Internal linking is one of the single most under utilised link building strategies. Although strictly speaking not an inbound link generation strategy, internal linking can be incredible effective and profitable for your website.
Implementing a few dozen internal links can help direct link juice to the correct places, as well as helping Google to categorise your site in terms of posts you want to rank, importance of post or content type and what that piece of content is about.
In this post we’ll be breaking down exactly what internal linking is, why it matters and how you can implement an internal linking strategy on your site to generate some positive organic increases.
Simply put, an internal link is when a URL on a domain links to another URL on that same domain through a specific anchor text. This is exactly like a normal backlink but instead of linking to another site, it’s simply a different URL on the same root domain.
Internal links are incredibly important for 2 core reasons.
The first is internal links help users navigate a site, can you imagine how difficult it would be to find a specific category of product on Amazon without the use of internal links? Or how frustrating a large commercial site would be to navigate without a menu bar?
But aside from user experience and obvious ease of access of a site, internal links actually help crawlers analyse what each particular page is about, as well as how important each page is. And hence, the second reason why internal links are so essential – They help specific pages rank for specific profitable keywords.
To help simplify this concept I’m going to split up 2 types of internal links.
The first is your menu, sidebar, navigational type internal links. This is what you would expect to see on Ecommerce stores, large enterprise style websites and essentially it’s a way users can navigate the site in a more efficient way to get information or find out more about what you are selling/offering.
The second (more important type from a ranking perspective) is the internal contextual links. These are the links that point from a piece of content/text or page that aren’t navigational. I won’t dive into this in too much detail as I’m sure this is very basic for a lot of people reading this post, but contextual links are much more effective at passing link equity (aka rankings) than menu/navigational style linking.
In short, throughout this post we’ll be talking in terms of internal contextual linking to enhance organic visibility and user experience will take a back seat.
Link juice is a relatively old, slang phrase used by the SEO industry to determine link power, equity or “juice”. AKA how much weight a link carries, the more weight or juice, the more it will improve organic rankings.
Link juice in regards to internal linking simply means where the link juice flows. If for example you have a piece of content that has 4 internal links to other pieces of content (and say 6 external links), the link juice/equity that comes into that URL will actually move through the post and “flow” to those other 10 links on the post. 6 of which will pass “link juice” or power to those other URL’s and 4 will pass “link juice” or power to the 4 internally linked posts. Image below from woorank.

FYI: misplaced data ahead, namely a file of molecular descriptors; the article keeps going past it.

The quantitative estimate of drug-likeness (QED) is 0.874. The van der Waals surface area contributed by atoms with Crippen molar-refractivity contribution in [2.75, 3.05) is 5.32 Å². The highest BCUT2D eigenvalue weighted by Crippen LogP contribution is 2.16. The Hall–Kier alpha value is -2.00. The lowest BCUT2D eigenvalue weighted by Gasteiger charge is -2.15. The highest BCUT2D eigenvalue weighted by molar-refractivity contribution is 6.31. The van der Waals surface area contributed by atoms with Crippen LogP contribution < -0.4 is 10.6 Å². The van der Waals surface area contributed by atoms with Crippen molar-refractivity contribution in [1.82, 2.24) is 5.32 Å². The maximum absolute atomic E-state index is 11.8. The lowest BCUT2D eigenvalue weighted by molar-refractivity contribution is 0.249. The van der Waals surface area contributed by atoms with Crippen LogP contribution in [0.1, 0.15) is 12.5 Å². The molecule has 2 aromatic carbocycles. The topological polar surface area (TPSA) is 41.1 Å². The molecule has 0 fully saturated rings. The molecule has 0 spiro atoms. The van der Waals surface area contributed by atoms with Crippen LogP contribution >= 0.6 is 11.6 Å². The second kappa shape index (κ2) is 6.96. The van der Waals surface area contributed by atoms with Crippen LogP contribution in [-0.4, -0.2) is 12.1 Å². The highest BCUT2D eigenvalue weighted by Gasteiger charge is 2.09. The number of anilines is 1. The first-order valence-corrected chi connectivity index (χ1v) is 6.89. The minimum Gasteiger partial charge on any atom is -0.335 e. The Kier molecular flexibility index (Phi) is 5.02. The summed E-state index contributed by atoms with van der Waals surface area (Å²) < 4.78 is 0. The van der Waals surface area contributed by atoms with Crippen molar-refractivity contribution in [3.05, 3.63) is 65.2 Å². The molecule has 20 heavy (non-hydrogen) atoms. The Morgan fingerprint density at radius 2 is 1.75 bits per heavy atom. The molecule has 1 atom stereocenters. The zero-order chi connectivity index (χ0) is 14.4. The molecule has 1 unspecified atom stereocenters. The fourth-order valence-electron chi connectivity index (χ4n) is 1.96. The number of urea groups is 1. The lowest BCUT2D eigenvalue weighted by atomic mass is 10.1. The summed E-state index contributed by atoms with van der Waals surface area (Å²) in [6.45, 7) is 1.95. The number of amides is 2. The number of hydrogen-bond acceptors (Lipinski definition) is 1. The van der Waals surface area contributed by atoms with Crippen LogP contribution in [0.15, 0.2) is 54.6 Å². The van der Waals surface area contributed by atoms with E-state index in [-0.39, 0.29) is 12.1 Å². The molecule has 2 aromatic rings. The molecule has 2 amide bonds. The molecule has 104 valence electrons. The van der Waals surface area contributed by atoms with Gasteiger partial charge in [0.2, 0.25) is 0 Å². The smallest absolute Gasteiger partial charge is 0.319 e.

Previous research shows the more links you have on a page, the less powerful each individual link becomes, meaning if possible you’ll want to reduce the number of external links you have on a post. Although this research is correct and has been tested multiple times, it’s also very old. There’s a few key things to remember when taking this data on-board:
Simply put, the results internal linking campaigns can generate!
Link building itself is a very time intensive (or resource intensive) marketing strategy. It’s incredibly effective, but it does take time and can cost a lot from content curation, outreach, content writing again, graphics, prospecting etc.
Internal linking on the other hand is extremely fast to implement, you can implement an entire internal linking strategy in one day and have the organic improvements once the site is re-crawled.
Internal linking gives all the control to you, meaning if you have a page that needs some link juice, instead of implementing a backlink generation campaign that can be very time and resource heavy, you instead build out an internal linking strategy for that page (linking to it from other high-power pages that already have link juice).
The results are always positive! (As long as you don’t make any mistakes)
In 25+ full internal linking strategies we’ve implemented in the past 12 months, every one has resulted in an increase in organic rankings for the core target search terms that were pre-determined….. This brings me nicely onto my next point.
These goals are all very different, meaning the structure of an internal linking campaign will be very different and key elements will change depending on the size of your website, your goals, type of site (blog, publication, Ecom store etc).
Before starting an internal linking campaign be sure to determine the end goal you want. 95% of the time this is going to be increased organic rankings for the site (and potentially with a focus on some specific landing pages/terms.) But in some cases there may be some more specific elements you are looking to solve. Before starting the analysis, decide what you are looking to achieve.
If you don’t know where you’re going, you’ll never get there.